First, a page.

my first semester of college, i was diagnosed with stress-related acute insomnia and prescribed 50 refills of heavy sleeping pills. the pills worked, and so did i, and that was super awesome for the time being. i barely drank at parties, as you can’t mix ambien with alcohol, and didn’t dream again for six months.
i’ll never be quite sure what the health center doctor was thinking putting an 18 year old on sleeping meds for the rest of her life, but alas. there it was. ambien requires 7-8 hours of sleep, so i was constantly counting eight hours ahead to see when i’d be able to wake up the next day. got home at 1am? okay, 9am it is. oh balls, you need to wake up at 6am for marching band practice? i guess you’re not sleeping at all tonight.
when i could take the pills, i suddenly felt a lot like a narcoleptic, dropping down into sleep within 20 minutes of taking it. most nights my roommate received silence from the other side of our dorm room as i’d passed out in the middle of our conversation. one particular night, as i was dozing off, i glanced over at her as she laid on her side, head folded onto her arms.
“your arms,” i told her. “they look like bread. like a Subway sandwich roll.”
and then i was gone.
sleep on pills feels like some kind of cyber-sleep, where you close your eyes, open them again, and it’s magically 8 hours later. you feel well-rested, but in a plastic kind of way. it all happens so fast that dreams aren’t a thing, and if they are, you don’t remember them whatsoever. sleep on pills is the black behind your eyelids, and then it’s morning.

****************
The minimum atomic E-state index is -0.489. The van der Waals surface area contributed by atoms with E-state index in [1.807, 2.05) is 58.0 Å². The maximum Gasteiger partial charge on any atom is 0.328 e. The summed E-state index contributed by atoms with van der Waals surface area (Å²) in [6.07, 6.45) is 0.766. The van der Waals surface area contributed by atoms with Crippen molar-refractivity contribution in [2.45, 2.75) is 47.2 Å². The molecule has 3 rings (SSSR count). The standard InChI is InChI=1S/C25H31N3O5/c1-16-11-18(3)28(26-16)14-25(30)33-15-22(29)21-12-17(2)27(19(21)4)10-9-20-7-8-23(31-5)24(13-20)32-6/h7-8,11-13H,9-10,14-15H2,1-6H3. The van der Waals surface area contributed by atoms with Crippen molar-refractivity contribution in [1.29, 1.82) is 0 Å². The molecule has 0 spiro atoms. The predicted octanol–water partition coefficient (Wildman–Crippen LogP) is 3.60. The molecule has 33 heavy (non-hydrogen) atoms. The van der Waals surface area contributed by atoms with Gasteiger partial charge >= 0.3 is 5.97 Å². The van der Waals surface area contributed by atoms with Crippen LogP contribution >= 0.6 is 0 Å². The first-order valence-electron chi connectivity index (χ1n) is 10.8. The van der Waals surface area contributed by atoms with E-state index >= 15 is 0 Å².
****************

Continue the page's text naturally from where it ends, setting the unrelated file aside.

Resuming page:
i’d never been a slave to any kind of drug before. i probably could have tried sleep without them, but i was just too afraid to try. that was, until i googled my dosage of ambien and read stories of people taking pills and going on sleep-driving adventures, sleep-eating adventures, adventures that they didn’t remember. one man tried to prepare a meal in his sleep and cut his fingers off. that was it.
the first time i came home for winter vacation, i lowered my dose, taking halves of pills and eventually nothing. the worst part of insomnia for me is the total fear of not being able to sleep, causing the insomnia in the first place. but somehow, i retrained myself to fall asleep naturally, mostly reading books until my eyes got tired.
almost three years later, i still worry about my sleep. most nights are easy, i crawl into my bed already gone. but when i do have more stress, it manifests itself most in the moments leading up to sleep. ironically, as i write this from my parent’s house on the east coast, i’ve been experiencing difficulties with sleep, though from what i presume is the time difference, not stress.
and yet, the frustration of wanting sleep so badly still sets in, whatever the reason for the insomnia that night. not being able to sleep feels like failing at life’s simplest task, at something so innate that children do it all day long. it makes you mull over the other things you’ve failed to do, whether it’s take out the trash that day or eat some fruits and vegetables or just be the best self you can be. this state of mind makes me remember what it felt like to loathe the nighttime that first semester, and i realized i never really wrote down how it felt.
mostly, it felt like my friend’s arms totally looked like bread. so, that was kind of fun.